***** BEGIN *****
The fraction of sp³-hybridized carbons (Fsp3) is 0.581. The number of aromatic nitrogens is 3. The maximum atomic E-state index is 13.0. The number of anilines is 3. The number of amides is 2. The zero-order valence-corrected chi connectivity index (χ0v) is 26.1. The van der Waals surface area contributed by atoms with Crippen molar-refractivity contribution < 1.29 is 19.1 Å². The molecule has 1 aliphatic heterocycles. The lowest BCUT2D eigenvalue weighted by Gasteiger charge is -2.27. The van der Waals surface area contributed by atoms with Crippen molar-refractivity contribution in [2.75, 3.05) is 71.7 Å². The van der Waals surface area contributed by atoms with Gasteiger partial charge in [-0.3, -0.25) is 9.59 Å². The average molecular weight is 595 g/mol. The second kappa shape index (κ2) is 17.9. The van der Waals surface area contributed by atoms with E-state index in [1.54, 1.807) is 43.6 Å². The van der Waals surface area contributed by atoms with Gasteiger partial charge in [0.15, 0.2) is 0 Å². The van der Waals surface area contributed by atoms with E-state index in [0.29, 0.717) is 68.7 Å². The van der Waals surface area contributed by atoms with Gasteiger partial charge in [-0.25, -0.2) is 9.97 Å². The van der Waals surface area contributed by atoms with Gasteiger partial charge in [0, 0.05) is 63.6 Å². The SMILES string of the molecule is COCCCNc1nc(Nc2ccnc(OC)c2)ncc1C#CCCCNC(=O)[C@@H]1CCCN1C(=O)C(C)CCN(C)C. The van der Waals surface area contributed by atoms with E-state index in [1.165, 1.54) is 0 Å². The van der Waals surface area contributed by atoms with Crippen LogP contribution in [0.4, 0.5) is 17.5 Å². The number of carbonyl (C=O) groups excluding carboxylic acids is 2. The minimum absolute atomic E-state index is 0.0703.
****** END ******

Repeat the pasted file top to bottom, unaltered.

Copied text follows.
The fraction of sp³-hybridized carbons (Fsp3) is 0.581. The number of aromatic nitrogens is 3. The maximum atomic E-state index is 13.0. The number of anilines is 3. The number of amides is 2. The zero-order valence-corrected chi connectivity index (χ0v) is 26.1. The van der Waals surface area contributed by atoms with Crippen molar-refractivity contribution < 1.29 is 19.1 Å². The molecule has 1 aliphatic heterocycles. The lowest BCUT2D eigenvalue weighted by Gasteiger charge is -2.27. The van der Waals surface area contributed by atoms with Crippen molar-refractivity contribution in [2.75, 3.05) is 71.7 Å². The van der Waals surface area contributed by atoms with Gasteiger partial charge in [-0.3, -0.25) is 9.59 Å². The average molecular weight is 595 g/mol. The second kappa shape index (κ2) is 17.9. The van der Waals surface area contributed by atoms with E-state index in [1.54, 1.807) is 43.6 Å². The van der Waals surface area contributed by atoms with Gasteiger partial charge in [0.15, 0.2) is 0 Å². The van der Waals surface area contributed by atoms with E-state index in [0.29, 0.717) is 68.7 Å². The van der Waals surface area contributed by atoms with Gasteiger partial charge in [-0.25, -0.2) is 9.97 Å². The van der Waals surface area contributed by atoms with Gasteiger partial charge in [0, 0.05) is 63.6 Å². The SMILES string of the molecule is COCCCNc1nc(Nc2ccnc(OC)c2)ncc1C#CCCCNC(=O)[C@@H]1CCCN1C(=O)C(C)CCN(C)C. The van der Waals surface area contributed by atoms with E-state index in [1.165, 1.54) is 0 Å². The van der Waals surface area contributed by atoms with Crippen LogP contribution in [0.4, 0.5) is 17.5 Å². The number of carbonyl (C=O) groups excluding carboxylic acids is 2. The minimum absolute atomic E-state index is 0.0703.